- Personnel and Human Resources - Knowledge of principles and procedures for personnel recruitment, selection, training, compensation and benefits, labor relations and negotiation, and personnel information systems.
- Clerical - Knowledge of administrative and clerical procedures and systems such as word processing, managing files and records, stenography and transcription, designing forms, and other office procedures and terminology.
- English Language - Knowledge of the structure and content of the English language including the meaning and spelling of words, rules of composition, and grammar.
- Administration and Management - Knowledge of business and management principles involved in strategic planning, resource allocation, human resources modeling, leadership technique, production methods, and coordination of people and resources.
- Psychology - Knowledge of human behavior and performance; individual differences in ability, personality, and interests; learning and motivation; psychological research methods; and the assessment and treatment of behavioral and affective disorders.
- Education and Training - Knowledge of principles and methods for curriculum and training design, teaching and instruction for individuals and groups, and the measurement of training effects.
- Customer and Personal Service - Knowledge of principles and processes for providing customer and personal services. This includes customer needs assessment, meeting quality standards for services, and evaluation of customer satisfaction.
- Reading Comprehension - Understanding written sentences and paragraphs in work related documents.
- Active Listening - Giving full attention to what other people are saying, taking time to understand the points being made, asking questions as appropriate, and not interrupting at inappropriate times.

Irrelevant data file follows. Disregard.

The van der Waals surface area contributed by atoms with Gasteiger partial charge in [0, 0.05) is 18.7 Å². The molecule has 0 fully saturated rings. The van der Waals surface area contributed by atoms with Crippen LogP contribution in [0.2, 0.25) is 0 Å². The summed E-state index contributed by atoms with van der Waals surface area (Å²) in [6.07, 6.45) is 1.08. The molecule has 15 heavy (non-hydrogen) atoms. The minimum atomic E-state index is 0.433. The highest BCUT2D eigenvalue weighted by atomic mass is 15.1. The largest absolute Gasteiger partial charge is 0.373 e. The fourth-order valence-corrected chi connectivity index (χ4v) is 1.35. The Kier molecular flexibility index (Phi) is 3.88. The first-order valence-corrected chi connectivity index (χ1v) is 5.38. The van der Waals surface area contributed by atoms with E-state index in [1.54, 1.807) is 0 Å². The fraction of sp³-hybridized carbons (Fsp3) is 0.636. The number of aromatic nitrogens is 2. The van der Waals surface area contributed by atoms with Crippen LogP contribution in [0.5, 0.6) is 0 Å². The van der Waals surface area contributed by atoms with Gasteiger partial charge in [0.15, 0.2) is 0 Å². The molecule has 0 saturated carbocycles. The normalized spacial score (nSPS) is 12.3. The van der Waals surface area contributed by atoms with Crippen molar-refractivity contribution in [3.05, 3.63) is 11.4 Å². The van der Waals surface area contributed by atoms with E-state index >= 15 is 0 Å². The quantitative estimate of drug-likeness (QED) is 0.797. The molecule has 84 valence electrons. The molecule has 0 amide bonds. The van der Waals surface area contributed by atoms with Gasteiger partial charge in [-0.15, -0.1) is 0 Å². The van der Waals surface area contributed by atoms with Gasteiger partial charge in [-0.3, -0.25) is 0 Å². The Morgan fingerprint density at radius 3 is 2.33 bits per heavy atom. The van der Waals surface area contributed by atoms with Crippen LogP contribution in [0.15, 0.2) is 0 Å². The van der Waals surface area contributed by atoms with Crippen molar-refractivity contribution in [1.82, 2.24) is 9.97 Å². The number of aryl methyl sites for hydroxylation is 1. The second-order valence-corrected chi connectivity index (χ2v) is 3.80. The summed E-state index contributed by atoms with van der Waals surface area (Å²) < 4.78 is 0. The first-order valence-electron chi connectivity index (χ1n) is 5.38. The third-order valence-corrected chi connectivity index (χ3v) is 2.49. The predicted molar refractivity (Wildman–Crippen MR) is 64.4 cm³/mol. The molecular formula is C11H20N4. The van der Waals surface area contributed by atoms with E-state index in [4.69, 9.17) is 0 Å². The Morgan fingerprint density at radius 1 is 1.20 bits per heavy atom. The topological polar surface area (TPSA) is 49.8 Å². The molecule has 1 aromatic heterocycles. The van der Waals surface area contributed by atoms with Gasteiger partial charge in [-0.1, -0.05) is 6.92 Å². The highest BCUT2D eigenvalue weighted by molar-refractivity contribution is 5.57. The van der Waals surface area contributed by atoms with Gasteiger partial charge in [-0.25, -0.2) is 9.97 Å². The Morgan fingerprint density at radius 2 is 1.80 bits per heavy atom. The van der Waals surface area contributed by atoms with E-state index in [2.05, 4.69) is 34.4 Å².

- Writing - Communicating effectively in writing as appropriate for the needs of the audience.
- Speaking - Talking to others to convey information effectively.
- Critical Thinking - Using logic and reasoning to identify the strengths and weaknesses of alternative solutions, conclusions or approaches to problems.
- Active Learning - Understanding the implications of new information for both current and future problem-solving and decision-making.
- Learning Strategies - Selecting and using training/instructional methods and procedures appropriate for the situation when learning or teaching new things.
- Monitoring - Monitoring/Assessing performance of yourself, other individuals, or organizations to make improvements or take corrective action.
- Social Perceptiveness - Being aware of others' reactions and understanding why they react as they do.
- Coordination - Adjusting actions in relation to others' actions.
- Persuasion - Persuading others to change their minds or behavior.
- Negotiation - Bringing others together and trying to reconcile differences.
- Instructing - Teaching others how to do something.
- Service Orientation - Actively looking for ways to help people.
- Complex Problem Solving - Identifying complex problems and reviewing related information to develop and evaluate options and implement solutions.
- Judgment and Decision Making - Considering the relative costs and benefits of potential actions to choose the most appropriate one.
- Systems Analysis - Determining how a system should work and how changes in conditions, operations, and the environment will affect outcomes.
- Systems Evaluation - Identifying measures or indicators of system performance and the actions needed to improve or correct performance, relative to the goals of the system.
- Time Management - Managing one's own time and the time of others.
- Management of Personnel Resources - Motivating, developing, and directing people as they work, identifying the best people for the job.
- Education Administrators, Elementary and Secondary School
- First-Line Supervisors/Managers of Housekeeping and Janitorial Workers
- First-Line Supervisors/Managers of Office and Administrative Support Workers
- Food Service Managers
- Recreation Workers